9th November 1997

The Jungle Telegraph

By Alia

Quotable quotes

It was a re-union of sorts, as UNP Parliamentarian, Anura Bandaranaike put it “after four long years.”

His uncle, Deputy Defence Minister, General Anuruddha Ratwatte, spoke to him in the lobby of the Parliament.

Mr. Bandaranaike, a prolific orator, had just finished his speech at the debate on the extension of the State of Emergency last Thursday.

During the speech Mr. Bandaranaike quoted an interview Gen. Ratwatte gave The Sunday Island on November 2. He had declared that the LTTE had been reduced to about 2,500 cadres.

Mr. Bandaranaike noted that this was in marked contrast to an interview Lt. Gen. Rohan de S. Daluwatte, had given the Jane’s Defence Weekly.

The Army Commander had said LTTE’s “hard core” fighters number 4,000 to 5,000 in the north and 1,500 in the east.

Meeting Mr. Bandaranaike near the lift in the lobby, General Ratwatte told Mr. Bandaranaike that the interview had been given in August. Since then 4,000 LTTE cadres have been eliminated.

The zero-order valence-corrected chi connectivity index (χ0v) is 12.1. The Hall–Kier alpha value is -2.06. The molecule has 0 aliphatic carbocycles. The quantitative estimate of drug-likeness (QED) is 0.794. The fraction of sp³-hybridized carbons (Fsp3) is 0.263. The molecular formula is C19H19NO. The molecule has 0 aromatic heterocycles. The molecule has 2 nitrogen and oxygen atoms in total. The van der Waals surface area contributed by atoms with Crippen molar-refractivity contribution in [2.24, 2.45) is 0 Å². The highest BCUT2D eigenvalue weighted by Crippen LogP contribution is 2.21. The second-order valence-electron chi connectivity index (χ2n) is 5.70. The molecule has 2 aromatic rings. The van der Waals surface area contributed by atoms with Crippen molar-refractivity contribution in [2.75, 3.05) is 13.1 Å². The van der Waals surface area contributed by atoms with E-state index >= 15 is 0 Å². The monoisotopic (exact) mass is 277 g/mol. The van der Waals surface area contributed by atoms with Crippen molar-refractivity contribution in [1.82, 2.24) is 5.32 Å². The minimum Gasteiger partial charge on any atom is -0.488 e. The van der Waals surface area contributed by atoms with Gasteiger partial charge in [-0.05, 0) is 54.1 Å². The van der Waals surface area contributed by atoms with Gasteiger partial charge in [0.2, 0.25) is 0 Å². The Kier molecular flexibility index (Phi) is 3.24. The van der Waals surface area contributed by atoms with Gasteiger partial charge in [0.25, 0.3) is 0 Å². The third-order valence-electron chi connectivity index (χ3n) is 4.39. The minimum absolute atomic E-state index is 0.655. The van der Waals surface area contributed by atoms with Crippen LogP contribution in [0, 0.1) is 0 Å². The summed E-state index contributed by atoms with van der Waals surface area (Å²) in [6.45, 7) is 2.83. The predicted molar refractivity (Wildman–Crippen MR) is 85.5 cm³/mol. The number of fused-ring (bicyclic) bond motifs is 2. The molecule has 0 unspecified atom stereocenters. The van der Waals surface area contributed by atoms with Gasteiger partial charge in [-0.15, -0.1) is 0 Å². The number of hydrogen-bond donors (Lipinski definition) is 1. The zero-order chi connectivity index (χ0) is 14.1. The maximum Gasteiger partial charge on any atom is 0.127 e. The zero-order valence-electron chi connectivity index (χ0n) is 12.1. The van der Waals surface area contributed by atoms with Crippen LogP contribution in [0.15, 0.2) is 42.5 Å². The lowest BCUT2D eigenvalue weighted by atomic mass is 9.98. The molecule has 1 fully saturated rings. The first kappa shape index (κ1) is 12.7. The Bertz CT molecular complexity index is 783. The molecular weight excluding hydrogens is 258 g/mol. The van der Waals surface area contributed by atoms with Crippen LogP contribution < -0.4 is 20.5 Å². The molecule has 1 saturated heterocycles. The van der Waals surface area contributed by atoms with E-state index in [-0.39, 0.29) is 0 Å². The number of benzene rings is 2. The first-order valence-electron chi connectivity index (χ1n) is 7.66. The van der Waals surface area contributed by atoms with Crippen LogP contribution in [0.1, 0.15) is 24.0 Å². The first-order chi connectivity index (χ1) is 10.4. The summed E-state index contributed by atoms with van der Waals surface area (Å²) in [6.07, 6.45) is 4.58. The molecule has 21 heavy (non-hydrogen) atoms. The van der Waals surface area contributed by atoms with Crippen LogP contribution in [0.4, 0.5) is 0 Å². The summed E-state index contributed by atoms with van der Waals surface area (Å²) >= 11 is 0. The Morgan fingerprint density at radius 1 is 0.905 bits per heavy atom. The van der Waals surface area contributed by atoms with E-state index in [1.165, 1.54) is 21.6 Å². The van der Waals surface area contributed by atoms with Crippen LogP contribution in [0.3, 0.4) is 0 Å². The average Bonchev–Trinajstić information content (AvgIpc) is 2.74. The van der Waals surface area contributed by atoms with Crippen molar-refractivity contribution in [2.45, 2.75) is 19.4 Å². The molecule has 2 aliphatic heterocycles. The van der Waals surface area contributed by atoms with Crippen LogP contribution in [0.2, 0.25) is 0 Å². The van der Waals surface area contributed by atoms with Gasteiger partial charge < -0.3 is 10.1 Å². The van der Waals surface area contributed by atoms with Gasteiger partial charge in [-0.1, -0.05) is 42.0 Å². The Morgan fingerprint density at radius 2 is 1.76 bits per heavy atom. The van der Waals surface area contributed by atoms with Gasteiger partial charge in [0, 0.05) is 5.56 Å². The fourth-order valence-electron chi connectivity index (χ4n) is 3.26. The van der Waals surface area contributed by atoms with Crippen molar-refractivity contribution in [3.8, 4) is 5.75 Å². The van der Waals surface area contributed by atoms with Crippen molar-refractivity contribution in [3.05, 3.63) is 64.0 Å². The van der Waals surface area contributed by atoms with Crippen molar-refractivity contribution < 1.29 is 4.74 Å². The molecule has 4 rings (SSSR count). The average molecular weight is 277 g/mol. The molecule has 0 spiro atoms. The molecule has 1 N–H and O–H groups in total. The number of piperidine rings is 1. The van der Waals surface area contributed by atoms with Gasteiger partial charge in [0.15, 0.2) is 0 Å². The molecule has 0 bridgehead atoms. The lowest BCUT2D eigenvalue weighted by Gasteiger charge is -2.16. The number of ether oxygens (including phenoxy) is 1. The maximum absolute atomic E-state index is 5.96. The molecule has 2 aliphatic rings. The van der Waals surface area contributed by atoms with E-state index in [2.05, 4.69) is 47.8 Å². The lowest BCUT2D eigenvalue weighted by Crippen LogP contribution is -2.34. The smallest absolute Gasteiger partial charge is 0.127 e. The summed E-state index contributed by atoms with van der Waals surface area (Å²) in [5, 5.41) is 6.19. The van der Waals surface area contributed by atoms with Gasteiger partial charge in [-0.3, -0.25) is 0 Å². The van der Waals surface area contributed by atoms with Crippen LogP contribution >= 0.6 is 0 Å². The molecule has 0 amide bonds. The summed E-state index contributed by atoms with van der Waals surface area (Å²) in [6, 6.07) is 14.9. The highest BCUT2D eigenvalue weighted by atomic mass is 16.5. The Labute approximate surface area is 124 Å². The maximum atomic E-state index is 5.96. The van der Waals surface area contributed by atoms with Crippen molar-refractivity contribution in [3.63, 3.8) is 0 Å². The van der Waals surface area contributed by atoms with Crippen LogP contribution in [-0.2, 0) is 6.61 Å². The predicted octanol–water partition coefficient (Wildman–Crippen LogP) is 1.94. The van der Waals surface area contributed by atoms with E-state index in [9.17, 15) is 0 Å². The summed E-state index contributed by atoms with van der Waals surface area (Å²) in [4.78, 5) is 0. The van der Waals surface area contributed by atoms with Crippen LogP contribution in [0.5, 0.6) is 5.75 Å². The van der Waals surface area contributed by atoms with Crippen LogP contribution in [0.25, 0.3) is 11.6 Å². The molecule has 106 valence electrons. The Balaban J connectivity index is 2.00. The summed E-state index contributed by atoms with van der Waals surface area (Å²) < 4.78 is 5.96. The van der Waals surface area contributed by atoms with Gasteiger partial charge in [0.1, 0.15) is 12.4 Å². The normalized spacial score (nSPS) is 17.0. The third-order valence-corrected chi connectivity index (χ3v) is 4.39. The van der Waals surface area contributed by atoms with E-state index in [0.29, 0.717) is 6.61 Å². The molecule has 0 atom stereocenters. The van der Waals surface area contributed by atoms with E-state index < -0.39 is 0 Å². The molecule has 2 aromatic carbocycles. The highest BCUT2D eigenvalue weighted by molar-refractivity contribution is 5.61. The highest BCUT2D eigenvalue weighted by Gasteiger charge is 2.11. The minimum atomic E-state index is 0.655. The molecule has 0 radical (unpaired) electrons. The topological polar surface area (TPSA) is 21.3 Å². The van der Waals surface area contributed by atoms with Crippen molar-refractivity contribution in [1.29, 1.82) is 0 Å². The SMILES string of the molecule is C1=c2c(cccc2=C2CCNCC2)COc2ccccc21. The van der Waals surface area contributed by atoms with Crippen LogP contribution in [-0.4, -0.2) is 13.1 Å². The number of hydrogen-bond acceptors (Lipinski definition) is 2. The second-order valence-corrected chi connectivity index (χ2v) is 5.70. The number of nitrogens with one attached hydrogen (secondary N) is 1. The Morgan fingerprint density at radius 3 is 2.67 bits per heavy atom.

The JDW interview, obtained in the first week of October appeared on the October 15 issue. Mr. Bandaranaike made the point in a written note he sent Gen. Ratwatte.

Only Tamil Chelvam

LTTE has lost one of its “political wing” leaders in the ongoing “Operation Jaya Sikurui.”

The man is Stanley Dominic, a member of the LTTE team that held peace talks with a delegation of the PA Government in 1995. Another member, Ravi is said to be bed ridden after a terminal illness.

Karikalan who was also in the team has replaced Lawrence Thilakar in Paris leaving only Tamil Chelvam in the Wanni.

Man of letters

If they were good at preparing questions and answers, the avid Frederick Forsyth fan, is equally good at writing letters.

This airy cop would have qualified for a doctor of letters. I mean the literary kind.

Unfortunately, his work of art is different. They are letters to the editors under various names. If the charge earlier was LTTE acolyte, it’s “personal vendetta,” now he writes in defence of his boss.

Cell bills

Top cops have all given up their cellular telephones.

This was after a Treasury ruling (following a Cabinet decision) that they should meet a part of the bills.

Not insured

One of the leading hotels affected by the October 15 bombing, they say, is now in a quandary.

Adding to their financial woes is the fact that they have had no insurance cover. Hence, there is no way of claiming damages.

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